They moved on Beirut after the government had the temerity to shut down their communications (i.e. spy) network and fire their stooge from overseeing security at the airport. Problem solved: The network has been restored and the stooge is back at work, thanks to a “settlement” brokered by the Arab League in which Hezbollah gets everything it wants and the opposition maybe gets some token rhetoric about disarmament one of these days. No wonder there was celebratory gunfire in Hezbollah-controlled areas after the deal was announced.

What’s the practical effect of all this? As I understand it, there was only one national institution that had earned the trust of Lebanon’s various sects: namely, the army. That’s gone now, shattered by its complicity in Hezbollah’s coup. Writes Caroline Glick:

[S]ince Hizbullah began its violent takeover of Lebanon last Wednesday, it has done so with the full cooperation of the Lebanese army. When Hizbullah forces raided, set fire to and destroyed Hariri’s Future News newspaper offices and Future TV station, they did so with Lebanese army escort. Suleiman’s forces did not reopen Hariri’s pro-democracy media outlets after they ordered Hizbullah forces to leave the streets of Beirut over the weekend. They did not confront Hizbullah forces in Tripoli or Tyre. And now they are allowing the Druse to be destroyed.

And of course, the Shi’ite-dominated Lebanese army rendered Hizbullah the victor in its coup when the generals announced they would not carry out the Saniora government’s anti-Hizbullah decisions from last Tuesday.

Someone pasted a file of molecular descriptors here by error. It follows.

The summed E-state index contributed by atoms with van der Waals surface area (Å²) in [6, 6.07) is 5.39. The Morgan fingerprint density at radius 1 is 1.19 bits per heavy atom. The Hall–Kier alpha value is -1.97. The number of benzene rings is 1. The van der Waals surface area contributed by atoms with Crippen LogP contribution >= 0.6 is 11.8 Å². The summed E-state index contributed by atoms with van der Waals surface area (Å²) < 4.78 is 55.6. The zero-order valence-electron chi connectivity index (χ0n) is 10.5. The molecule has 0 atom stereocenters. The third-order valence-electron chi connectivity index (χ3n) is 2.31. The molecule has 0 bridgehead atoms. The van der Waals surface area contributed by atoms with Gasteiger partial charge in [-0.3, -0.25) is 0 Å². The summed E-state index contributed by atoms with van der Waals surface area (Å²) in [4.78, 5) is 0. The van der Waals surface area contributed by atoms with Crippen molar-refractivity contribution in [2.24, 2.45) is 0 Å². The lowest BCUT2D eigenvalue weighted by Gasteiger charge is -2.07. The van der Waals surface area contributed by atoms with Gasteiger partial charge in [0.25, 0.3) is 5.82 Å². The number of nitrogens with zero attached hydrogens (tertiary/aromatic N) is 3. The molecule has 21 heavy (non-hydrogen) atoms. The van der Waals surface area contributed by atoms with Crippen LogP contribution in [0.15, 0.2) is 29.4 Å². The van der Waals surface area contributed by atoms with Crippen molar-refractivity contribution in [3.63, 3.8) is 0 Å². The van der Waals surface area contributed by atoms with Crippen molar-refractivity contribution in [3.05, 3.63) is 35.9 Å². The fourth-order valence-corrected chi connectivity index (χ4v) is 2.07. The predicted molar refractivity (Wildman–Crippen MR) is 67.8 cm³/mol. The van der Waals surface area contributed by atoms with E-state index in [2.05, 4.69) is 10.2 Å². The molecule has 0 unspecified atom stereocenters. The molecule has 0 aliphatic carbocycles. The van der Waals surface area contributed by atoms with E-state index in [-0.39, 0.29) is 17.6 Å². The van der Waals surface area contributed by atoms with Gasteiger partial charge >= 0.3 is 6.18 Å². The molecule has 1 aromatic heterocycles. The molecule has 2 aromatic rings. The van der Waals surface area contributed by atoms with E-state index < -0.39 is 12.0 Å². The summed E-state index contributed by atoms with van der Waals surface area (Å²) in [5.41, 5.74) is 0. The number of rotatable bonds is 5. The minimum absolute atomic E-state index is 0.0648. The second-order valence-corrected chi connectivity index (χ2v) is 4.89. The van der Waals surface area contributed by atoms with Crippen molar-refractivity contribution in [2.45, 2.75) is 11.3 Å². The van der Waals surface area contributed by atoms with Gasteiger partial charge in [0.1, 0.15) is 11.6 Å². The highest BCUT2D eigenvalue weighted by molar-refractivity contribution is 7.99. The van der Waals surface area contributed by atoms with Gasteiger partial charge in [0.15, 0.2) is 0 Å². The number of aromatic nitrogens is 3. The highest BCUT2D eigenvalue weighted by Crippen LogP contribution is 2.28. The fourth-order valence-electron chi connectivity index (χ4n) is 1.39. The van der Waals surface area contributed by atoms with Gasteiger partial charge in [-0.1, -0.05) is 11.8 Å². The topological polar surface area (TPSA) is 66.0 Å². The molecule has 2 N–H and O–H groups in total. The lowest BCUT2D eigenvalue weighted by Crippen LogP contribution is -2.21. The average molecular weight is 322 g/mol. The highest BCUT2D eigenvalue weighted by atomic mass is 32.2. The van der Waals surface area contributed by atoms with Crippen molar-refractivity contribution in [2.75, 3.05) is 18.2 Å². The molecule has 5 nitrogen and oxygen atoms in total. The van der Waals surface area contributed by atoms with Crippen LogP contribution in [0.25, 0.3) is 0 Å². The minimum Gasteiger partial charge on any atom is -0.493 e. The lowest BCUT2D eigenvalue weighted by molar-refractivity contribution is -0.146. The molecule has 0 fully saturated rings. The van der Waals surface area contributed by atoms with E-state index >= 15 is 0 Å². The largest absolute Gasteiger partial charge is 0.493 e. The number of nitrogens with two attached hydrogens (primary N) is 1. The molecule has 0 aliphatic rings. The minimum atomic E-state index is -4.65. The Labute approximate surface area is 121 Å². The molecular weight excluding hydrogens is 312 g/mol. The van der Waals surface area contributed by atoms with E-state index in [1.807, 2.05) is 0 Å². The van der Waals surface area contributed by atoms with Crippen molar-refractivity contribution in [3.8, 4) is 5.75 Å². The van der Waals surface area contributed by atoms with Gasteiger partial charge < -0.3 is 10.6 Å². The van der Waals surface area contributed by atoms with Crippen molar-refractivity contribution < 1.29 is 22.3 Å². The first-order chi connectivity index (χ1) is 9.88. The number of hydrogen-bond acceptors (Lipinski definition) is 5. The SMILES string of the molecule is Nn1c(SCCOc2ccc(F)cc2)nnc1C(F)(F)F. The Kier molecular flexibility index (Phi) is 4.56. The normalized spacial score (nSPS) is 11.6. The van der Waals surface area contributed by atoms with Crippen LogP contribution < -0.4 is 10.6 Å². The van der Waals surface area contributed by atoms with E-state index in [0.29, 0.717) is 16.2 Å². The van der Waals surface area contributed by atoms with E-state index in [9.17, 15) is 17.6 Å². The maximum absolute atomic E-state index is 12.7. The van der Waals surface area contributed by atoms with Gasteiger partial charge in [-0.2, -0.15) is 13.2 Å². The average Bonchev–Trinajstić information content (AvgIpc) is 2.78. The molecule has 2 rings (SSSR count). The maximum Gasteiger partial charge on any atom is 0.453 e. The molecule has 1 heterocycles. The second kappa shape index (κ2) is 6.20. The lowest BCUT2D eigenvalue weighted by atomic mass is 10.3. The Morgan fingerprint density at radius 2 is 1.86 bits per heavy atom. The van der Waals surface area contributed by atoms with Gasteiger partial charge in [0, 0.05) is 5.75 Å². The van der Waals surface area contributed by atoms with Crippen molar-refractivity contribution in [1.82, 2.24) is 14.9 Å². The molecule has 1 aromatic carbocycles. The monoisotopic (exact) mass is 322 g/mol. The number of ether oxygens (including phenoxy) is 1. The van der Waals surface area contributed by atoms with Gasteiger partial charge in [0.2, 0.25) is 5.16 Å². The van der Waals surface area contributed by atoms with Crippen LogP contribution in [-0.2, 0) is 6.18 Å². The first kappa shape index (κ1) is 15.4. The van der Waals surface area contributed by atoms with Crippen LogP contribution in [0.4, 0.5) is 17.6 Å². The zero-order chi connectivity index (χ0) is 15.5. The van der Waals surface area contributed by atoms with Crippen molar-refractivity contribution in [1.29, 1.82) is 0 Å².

The hard lesson is that the only protection the Sunnis, Christians, and Druze have from the Shiites in the future will be from their own militias, a fact the Sunnis are already digesting and acting upon. Quote: “[L]ocal media already are reporting the formation of Sunni jihadist networks around the northern city of Tripoli, as well as in the eastern Bekaa Valley, where there’s a major Hezbollah stronghold.” Abu Kais says hatred of the Shiites in non-Shiite areas is worse than it’s ever been and declares that the “sectarian genie … is out of the bottle.” Consider it a sneak preview of Iraq if the Shiite elements within the Iraqi army ever succeed in tilting it towards the majority and away from being a national force. Exit question: What do we do now? Start sending weapons to the other sects to keep Hezbollah in check or hang back, dare them to take over the country, and wait for Israel to come up with a brilliant idea?